Grob adds valuably to a field that has suffered from unsupported opinions and loose reasoning...His later, careful comparisons of changing relations between rural and urban health conditions constitute an especially successful aspect of the book. His accounts of the health effects of industrialization and westward expansion are clear, and his questioning of accepted wisdom is welcome. - William Beatty, Booklist

Grob's book is a broad study of American medical history and encompasses more than the story of clinicians, surgeons, patients and pathogens. He surveys subjects such as morbidity and mortality related to malnourishment, accident rates, pollution, vague but burdensome disabilities, and more...Grob is critical of the standard interpretations of American medical history...Grob has provided us with a general medical history of the United States of America, with suitable references to trends overseas, especially in Europe. His book will be the standard work on the subject until a decade or two more, when we non-specialists will need our next fresh interpretation of our fascinating medical selves. - Alfred W. Crosby, Nature Medicine

The Deadly Truth is in many ways a history of the country itself. Disease has shaped the development of cities, the actions of politicians and even the outcome of wars...[Grob] takes the reader on an exhaustive journey through American history and even American myth. - Laura Beil, Dallas Morning News

A majestic history of disease in America, beginning in its pre-Columbian past, and ending in the post-Aids era...Grob's analysis is not a pessimistic one, but realistic. He readily charts and salutes the progress made by medical science, less in vanquishing disease than in alleviating its burdens and suffering...It is the assumption that medical progress will eventually eliminate disease altogether that really raises Grob's scholarly eyebrows...Surveying the present, Grob notes the remarkable changes in health that have occurred during his lifetime...Infant mortality continues to decline. The average lifespan continues to increase, forcing us to redefine the concept of "old," as we have recently witnessed with the news that the retirement age for public sector workers is to rise by five years. - Simon Wessely, The Guardian

Grob's achievement is considerable. He has read and synthesized a massive literature on the social history, demography, and medical and cultural experience of a large country. - W. F. Bynum, Nature

[Grob's] volume offers the past as a guide to the cultural and biological realms where diseases dwell. If policy makers are astute enough to read this volume, there is possibility that Grob's history can inspire intelligent and measured health care policies…His brush is dipped in the ink of many disciplines and his clear, persuasive prose makes a complicated historical portrait accessible to students and general readers even as he provokes his colleagues to think beyond their own narrow specializations…Grob's synthesis draws on the best research historians of medicine can offer to trace the patterns of disease across American history. Only a veteran scholar of great talent could offer to students and peers such an engaging work of scholarly breadth and humanity. The messenger is faultless, even if his grim message is that the expectation of boundless health and ever-lengthening life is but a fancy fed by the American utopian dream. Grob in no way discounts the urgency of our continual battle against disease, but he reminds us that sickness and mortality are unavoidable and that we must pay equal heed to dealing effectively with pain and disability and devising human strategies for the end of life. - Alan M. Kraut, Journal of the History of Medicine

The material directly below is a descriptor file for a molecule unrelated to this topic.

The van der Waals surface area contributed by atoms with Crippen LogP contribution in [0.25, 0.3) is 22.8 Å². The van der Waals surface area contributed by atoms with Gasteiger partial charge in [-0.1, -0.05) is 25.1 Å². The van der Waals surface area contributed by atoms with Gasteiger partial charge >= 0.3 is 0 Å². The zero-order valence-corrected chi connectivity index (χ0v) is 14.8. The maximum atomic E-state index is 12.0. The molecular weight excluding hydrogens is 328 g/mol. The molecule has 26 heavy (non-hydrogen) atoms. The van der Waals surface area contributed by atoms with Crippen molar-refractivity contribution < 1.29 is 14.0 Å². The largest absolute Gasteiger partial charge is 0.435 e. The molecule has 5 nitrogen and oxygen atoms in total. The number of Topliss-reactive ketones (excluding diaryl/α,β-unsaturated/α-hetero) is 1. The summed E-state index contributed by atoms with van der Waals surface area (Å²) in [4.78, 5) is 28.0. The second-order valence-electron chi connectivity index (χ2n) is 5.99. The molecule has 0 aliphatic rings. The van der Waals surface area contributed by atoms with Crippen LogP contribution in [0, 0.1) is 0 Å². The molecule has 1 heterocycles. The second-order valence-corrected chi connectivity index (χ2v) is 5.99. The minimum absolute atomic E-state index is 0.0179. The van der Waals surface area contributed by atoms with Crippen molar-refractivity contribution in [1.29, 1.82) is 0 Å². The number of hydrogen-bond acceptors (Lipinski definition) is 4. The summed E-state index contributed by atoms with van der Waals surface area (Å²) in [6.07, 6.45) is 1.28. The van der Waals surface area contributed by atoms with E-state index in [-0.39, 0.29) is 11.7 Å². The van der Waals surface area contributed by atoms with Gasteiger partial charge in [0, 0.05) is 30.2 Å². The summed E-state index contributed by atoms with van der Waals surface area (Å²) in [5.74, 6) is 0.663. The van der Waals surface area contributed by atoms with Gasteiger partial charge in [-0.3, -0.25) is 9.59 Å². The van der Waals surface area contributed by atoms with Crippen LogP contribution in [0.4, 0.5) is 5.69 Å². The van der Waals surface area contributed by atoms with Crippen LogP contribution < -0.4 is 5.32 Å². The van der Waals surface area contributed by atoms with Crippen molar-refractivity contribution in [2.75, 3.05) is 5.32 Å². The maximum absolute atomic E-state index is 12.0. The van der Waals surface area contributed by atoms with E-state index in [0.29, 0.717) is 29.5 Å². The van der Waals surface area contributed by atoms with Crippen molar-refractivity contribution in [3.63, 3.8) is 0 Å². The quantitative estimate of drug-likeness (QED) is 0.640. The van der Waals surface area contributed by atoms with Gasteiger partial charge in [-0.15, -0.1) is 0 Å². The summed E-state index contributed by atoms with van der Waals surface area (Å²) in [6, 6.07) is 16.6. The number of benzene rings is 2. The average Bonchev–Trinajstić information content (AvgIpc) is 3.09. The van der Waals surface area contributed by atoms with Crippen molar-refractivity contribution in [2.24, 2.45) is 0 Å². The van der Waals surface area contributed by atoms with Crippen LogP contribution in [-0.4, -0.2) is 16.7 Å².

At a time when the newly minted world of genes seems to generate a wave of euphoria and unrealistic expectations for long and eventually disease-free human lives, this book attempts to curb such unwarranted optimism…[Gerald Grob] stresses the fact that disease is a natural occurrence shaped within particular time periods and ecological spaces and thus cannot ever be eradicated…Grob has collected in one volume an impressive amount of information about disease patterns and mortality in the United States. His work will be a useful background for future policy makers who must grapple with a new disease ecology shaped by the effects of globalization, significant climate changes, and material affluence. - Guenter B. Risse, History and Philosophy of the Life Sciences

Gerald Grob has taken on an enormous challenge and accomplished it superbly. In The Deadly Truth he seeks to chart the history of human and social interactions with disease, death and their responses from pre-Columbian times to the present day. He does this with a command of a huge literature of demographic statistics, medical reports and locates them within a social and cultural context that shows both relative and historical value...The book is academic and scholarly, and a major contribution to the literature. - Mark Welch, Metapsychology Online